Pray and Spray
I was at the range the other day, and I have decided that I need to work on the speed and accuracy of my follow-up shots. So I am admittedly not hitting the bull's eye with every shot, that was not the goal. I was going for speed and on target.
One of the range officers comes over, looks at my target and assumes that I am just blowing off ammo for fun. He gives me this friendly, but condescending look and says "Pray and spray huh?"
I let it go and did not feel the need to explain or justify my training methods to some random guy at the range, even if he was the RO. I shoot a few more mags, still trying to get as quick of a follow-up shot as possible while still being on target. He comes by at least 2 more times, shakes his head and says the same thing, as if I am just some guy who saw a guy in a movie do that, and didn't know any better than to just point and pull the trigger.
I don't really care what he thinks, but it was getting really annoying being judged for trying to get better at a skill that I know I need work on. Have any of you had similar experiences, or ideas on some good one liners to toss out if this happens again?
I would ask him to clarify his intentions by approaching you.
Many ranges have a policy of 1 shot per second or thereabouts.
If his intention was to enforce such a policy, then he should be very clear.
If he was simply being condescending, then report him to a manager.
I hear you, on the discomfort. Public skill issues can be uncomfortable, at times. BTDT, and still am.
Originally Posted by BigStick
In the few instances in which a "known" quantity made some helpful comments, I have often taken the opportunity to ask for further suggestions on training. Like you, I'm nobody's laser-pointer when it comes to aim, and I'm working on improvements where I see the need. I'm all for qualified individuals who see the need who can also offer constructive criticisms. Doesn't always make me feel good, and it isn't always comfortable, nor am I always amenable, but it can often be worthwhile.
My question would be what do you call "on target"? What size grouping where you getting? If you are keeping your hits on a dinner plate or on a sheet of paper then I say you are getting combat accuracy. If not you may need to slow down and get your hits under control, then bring the speed up as you improve your accuracy. Push speed but don't over push the speed.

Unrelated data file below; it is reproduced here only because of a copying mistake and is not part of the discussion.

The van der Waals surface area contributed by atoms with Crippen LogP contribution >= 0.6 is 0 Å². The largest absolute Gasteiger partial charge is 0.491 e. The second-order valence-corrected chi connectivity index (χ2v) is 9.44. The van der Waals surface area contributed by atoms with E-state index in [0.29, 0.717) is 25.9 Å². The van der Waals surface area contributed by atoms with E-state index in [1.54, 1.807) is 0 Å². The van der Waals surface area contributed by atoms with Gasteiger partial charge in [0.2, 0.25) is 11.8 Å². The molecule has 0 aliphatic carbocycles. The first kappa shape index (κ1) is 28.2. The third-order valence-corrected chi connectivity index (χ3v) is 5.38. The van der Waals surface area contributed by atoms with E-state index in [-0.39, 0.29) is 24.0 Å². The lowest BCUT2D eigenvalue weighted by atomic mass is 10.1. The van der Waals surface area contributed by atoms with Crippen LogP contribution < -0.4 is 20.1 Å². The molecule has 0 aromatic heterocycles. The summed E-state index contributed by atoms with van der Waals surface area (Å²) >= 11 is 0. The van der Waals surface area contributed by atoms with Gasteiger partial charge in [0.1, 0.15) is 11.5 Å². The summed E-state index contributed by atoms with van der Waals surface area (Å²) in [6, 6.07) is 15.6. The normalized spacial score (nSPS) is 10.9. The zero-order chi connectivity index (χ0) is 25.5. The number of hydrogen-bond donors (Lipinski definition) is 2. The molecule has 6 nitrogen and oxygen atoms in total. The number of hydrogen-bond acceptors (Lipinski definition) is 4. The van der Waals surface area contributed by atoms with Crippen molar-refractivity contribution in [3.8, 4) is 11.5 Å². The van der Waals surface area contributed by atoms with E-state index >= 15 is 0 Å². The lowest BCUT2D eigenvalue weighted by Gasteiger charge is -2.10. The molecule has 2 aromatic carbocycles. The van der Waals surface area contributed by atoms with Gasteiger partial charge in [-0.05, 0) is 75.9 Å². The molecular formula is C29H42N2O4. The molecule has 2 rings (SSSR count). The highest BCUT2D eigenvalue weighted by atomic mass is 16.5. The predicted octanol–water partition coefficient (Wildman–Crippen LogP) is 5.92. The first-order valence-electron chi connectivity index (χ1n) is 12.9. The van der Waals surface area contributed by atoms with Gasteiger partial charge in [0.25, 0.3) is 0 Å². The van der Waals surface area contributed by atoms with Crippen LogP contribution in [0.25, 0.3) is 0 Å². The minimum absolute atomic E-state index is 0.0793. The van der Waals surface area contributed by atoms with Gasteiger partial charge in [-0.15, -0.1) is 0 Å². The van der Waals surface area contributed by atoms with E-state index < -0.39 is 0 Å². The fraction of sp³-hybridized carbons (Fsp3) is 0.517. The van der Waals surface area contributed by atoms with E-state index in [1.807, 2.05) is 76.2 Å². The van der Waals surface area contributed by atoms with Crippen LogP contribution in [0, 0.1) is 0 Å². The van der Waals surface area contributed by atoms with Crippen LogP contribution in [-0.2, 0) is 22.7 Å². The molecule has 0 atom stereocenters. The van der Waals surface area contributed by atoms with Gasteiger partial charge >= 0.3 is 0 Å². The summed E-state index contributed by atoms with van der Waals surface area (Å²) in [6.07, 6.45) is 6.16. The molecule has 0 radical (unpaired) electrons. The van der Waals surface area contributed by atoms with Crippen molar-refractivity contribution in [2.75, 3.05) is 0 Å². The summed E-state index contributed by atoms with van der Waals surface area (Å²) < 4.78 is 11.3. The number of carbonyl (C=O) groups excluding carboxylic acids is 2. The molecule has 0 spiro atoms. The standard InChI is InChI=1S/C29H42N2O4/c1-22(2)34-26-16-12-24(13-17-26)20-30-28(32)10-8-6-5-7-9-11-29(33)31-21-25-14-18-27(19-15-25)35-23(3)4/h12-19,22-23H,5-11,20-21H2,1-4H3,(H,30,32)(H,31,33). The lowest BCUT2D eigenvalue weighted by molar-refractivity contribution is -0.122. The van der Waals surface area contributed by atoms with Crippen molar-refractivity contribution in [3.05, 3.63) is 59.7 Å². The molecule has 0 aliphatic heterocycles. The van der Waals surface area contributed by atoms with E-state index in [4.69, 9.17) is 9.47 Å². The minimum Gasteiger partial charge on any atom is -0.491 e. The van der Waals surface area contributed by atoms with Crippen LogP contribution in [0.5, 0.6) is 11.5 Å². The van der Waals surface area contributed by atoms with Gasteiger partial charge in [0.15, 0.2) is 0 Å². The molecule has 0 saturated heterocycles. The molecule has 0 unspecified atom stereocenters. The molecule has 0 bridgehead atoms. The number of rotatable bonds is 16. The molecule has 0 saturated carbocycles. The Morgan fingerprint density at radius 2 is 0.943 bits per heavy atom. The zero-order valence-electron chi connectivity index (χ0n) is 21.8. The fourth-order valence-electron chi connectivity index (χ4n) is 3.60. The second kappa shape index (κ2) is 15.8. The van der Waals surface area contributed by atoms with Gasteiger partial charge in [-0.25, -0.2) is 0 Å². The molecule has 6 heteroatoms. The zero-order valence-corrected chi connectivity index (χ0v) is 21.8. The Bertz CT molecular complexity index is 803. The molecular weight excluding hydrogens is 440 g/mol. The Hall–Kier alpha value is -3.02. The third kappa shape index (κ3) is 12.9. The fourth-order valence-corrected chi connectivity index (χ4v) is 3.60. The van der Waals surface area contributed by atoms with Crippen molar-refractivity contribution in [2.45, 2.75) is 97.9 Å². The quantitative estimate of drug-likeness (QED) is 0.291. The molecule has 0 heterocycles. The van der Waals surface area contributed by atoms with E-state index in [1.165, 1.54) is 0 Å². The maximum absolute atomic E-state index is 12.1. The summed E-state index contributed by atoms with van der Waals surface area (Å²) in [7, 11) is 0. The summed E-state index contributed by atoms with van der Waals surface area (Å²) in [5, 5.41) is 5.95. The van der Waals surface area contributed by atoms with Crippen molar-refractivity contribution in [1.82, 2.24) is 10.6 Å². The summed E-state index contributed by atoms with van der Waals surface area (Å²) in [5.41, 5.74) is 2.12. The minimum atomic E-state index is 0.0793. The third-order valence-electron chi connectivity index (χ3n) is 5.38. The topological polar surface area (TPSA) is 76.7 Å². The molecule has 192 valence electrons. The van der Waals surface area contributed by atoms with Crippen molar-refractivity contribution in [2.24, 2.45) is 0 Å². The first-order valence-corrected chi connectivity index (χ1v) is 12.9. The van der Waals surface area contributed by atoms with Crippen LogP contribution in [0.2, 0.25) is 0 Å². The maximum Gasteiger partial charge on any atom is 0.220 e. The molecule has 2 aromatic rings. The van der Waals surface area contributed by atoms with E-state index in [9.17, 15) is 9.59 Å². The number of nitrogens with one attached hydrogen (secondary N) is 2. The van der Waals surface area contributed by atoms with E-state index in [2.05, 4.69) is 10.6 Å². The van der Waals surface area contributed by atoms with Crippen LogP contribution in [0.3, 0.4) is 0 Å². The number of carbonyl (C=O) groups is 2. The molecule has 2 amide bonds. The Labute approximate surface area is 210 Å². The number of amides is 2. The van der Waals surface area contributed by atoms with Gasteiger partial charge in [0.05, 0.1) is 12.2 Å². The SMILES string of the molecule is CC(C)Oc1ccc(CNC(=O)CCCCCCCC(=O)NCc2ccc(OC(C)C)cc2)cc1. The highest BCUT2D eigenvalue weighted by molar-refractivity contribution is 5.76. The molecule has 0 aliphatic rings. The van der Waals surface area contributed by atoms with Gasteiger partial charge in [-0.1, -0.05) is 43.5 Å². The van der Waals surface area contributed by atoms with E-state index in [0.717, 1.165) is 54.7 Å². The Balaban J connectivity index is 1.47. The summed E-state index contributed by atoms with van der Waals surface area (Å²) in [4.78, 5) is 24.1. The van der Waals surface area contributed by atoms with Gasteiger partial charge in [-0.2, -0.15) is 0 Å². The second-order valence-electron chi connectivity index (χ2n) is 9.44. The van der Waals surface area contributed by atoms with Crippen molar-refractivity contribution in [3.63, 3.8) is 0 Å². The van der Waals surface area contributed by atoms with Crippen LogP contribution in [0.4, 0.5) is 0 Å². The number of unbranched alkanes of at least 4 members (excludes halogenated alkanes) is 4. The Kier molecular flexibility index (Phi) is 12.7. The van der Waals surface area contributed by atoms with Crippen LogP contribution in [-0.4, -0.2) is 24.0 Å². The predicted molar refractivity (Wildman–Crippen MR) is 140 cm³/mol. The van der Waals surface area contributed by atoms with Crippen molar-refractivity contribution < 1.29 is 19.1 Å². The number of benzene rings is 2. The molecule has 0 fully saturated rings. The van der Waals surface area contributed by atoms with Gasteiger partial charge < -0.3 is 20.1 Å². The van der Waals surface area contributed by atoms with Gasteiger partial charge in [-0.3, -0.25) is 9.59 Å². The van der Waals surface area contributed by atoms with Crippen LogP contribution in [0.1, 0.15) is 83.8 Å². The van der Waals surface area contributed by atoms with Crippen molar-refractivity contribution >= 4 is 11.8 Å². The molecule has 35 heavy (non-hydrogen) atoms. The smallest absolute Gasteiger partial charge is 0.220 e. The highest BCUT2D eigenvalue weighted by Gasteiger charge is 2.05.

Originally Posted by BigStick
Myself when I shoot for speed my grouping opens up in height more than width. My grouping is 4-6" wide and up to 10-12" high (most of my hits are inside the 8" grouping even in height). I feel that to be alright as I'm keeping the hits on the center line of COM. My recovery is not coming down to POA before my next trigger pull. So I may be aiming COM and getting some head shot hits but I see them as all being hits that would hurt like HE**.
As to the ranger officer, only you know what you are trying to train for, if not against range rules then don't let him or anyone else get under your skin. (Since he is the power player on the range don't know that it would be good to try zinging him with any cute words or one liners) Just know in your heart you are training the right way for you. There is a BIG differences in target shooting and shooting to defend yourself in a SHTF situation. I think you need to train and practice both ways but self defense being the most important as most situations will be fast and short lived. If you are going to be the one going home you will have to be able to get the job done fast and violently.
Just some of my thoughts
Yup. That regimen worked for me.
Originally Posted by Bill MO
I'm nobody's expert, but ...
My learning of decent "combat" accuracy was with a Browning BDM 9mm, back when they first came out. Fired nearly 40K rds over several years. My initial goal was paper-plate accuracy at 7-10yds during rapid-fire, with either hand or both hands. (Not to say, spray-and-pray.) I was able to ultimately achieve a repeatable accuracy of fist-sized spreads, with most multi-shot combinations, with rare-to-no instances of off-target (plate) hits.
I found that ratcheting down the speed a bit made a HUGE reduction in average spreads. Was still quick enough that I deemed it "rapid" fire, along with double-taps, and other combinations.
For me, spray-and-pray rapid fire, at fastest possible rate of fire, yielded the worst performance, with a good percentage of 10yd strikes going well off target. Reducing speed until I was seeing regular fist-sized accuracy with double-taps and most rapidly-fired shots was the most effective. Gradually, the speed slowly improved but still remained below that of spray-and-pray speeds. That specific shot-to-shot speed varied, I found, with the particular firearm in question and my specific level of competency and muscle-memory with that firearm. Each gun seemed to have its own particular sweet spot when it came to the rate of fire that yielded a decently high level of combat accuracy.
Was able to roughly duplicate this with a Browning Hi-Power 9mm as well. Came somewhat close with a CZ P-01 9mm. Wasn't nearly so accurate with any other pistol or revolver, though I'm convinced most of that was time in the saddle, so to speak.